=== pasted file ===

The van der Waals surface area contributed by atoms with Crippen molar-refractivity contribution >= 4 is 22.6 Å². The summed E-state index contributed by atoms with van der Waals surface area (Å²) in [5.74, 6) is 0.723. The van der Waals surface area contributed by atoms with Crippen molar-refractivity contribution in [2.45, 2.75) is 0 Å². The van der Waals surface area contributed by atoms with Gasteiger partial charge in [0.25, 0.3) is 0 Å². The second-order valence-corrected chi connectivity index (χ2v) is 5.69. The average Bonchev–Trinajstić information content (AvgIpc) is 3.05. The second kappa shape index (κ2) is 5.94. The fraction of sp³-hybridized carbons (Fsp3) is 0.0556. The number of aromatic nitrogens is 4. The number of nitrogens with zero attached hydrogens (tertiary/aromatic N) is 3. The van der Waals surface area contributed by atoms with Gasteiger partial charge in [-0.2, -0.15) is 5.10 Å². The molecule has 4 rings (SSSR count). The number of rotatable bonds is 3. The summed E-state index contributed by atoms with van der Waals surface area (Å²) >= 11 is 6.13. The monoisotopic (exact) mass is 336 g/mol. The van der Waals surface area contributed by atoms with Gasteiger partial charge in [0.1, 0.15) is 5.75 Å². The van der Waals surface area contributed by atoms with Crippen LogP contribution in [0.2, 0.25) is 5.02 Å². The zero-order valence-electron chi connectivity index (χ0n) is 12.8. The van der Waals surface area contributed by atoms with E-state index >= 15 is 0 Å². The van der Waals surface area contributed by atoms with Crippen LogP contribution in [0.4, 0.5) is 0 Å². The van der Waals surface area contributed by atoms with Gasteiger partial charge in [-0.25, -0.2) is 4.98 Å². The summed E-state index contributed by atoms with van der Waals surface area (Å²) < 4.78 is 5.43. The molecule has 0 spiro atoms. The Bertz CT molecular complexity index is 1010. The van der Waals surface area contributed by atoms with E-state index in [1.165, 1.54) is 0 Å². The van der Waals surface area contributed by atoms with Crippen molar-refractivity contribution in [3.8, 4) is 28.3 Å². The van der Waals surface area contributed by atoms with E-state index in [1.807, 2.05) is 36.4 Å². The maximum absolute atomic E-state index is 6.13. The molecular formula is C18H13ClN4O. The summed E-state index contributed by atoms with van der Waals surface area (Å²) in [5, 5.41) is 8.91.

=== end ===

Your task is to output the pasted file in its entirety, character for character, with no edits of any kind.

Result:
The van der Waals surface area contributed by atoms with Crippen molar-refractivity contribution >= 4 is 22.6 Å². The summed E-state index contributed by atoms with van der Waals surface area (Å²) in [5.74, 6) is 0.723. The van der Waals surface area contributed by atoms with Crippen molar-refractivity contribution in [2.45, 2.75) is 0 Å². The van der Waals surface area contributed by atoms with Gasteiger partial charge in [0.25, 0.3) is 0 Å². The second-order valence-corrected chi connectivity index (χ2v) is 5.69. The average Bonchev–Trinajstić information content (AvgIpc) is 3.05. The second kappa shape index (κ2) is 5.94. The fraction of sp³-hybridized carbons (Fsp3) is 0.0556. The number of aromatic nitrogens is 4. The number of nitrogens with zero attached hydrogens (tertiary/aromatic N) is 3. The van der Waals surface area contributed by atoms with Gasteiger partial charge in [-0.2, -0.15) is 5.10 Å². The molecule has 4 rings (SSSR count). The number of rotatable bonds is 3. The summed E-state index contributed by atoms with van der Waals surface area (Å²) >= 11 is 6.13. The monoisotopic (exact) mass is 336 g/mol. The van der Waals surface area contributed by atoms with Gasteiger partial charge in [0.1, 0.15) is 5.75 Å². The van der Waals surface area contributed by atoms with Crippen LogP contribution in [0.2, 0.25) is 5.02 Å². The zero-order valence-electron chi connectivity index (χ0n) is 12.8. The van der Waals surface area contributed by atoms with E-state index >= 15 is 0 Å². The van der Waals surface area contributed by atoms with Crippen LogP contribution in [0.4, 0.5) is 0 Å². The van der Waals surface area contributed by atoms with Gasteiger partial charge in [-0.25, -0.2) is 4.98 Å². The summed E-state index contributed by atoms with van der Waals surface area (Å²) < 4.78 is 5.43. The molecule has 0 spiro atoms. The Bertz CT molecular complexity index is 1010. The van der Waals surface area contributed by atoms with E-state index in [1.165, 1.54) is 0 Å². The van der Waals surface area contributed by atoms with Crippen molar-refractivity contribution in [3.8, 4) is 28.3 Å². The van der Waals surface area contributed by atoms with E-state index in [1.807, 2.05) is 36.4 Å². The maximum absolute atomic E-state index is 6.13. The molecular formula is C18H13ClN4O. The summed E-state index contributed by atoms with van der Waals surface area (Å²) in [5, 5.41) is 8.91.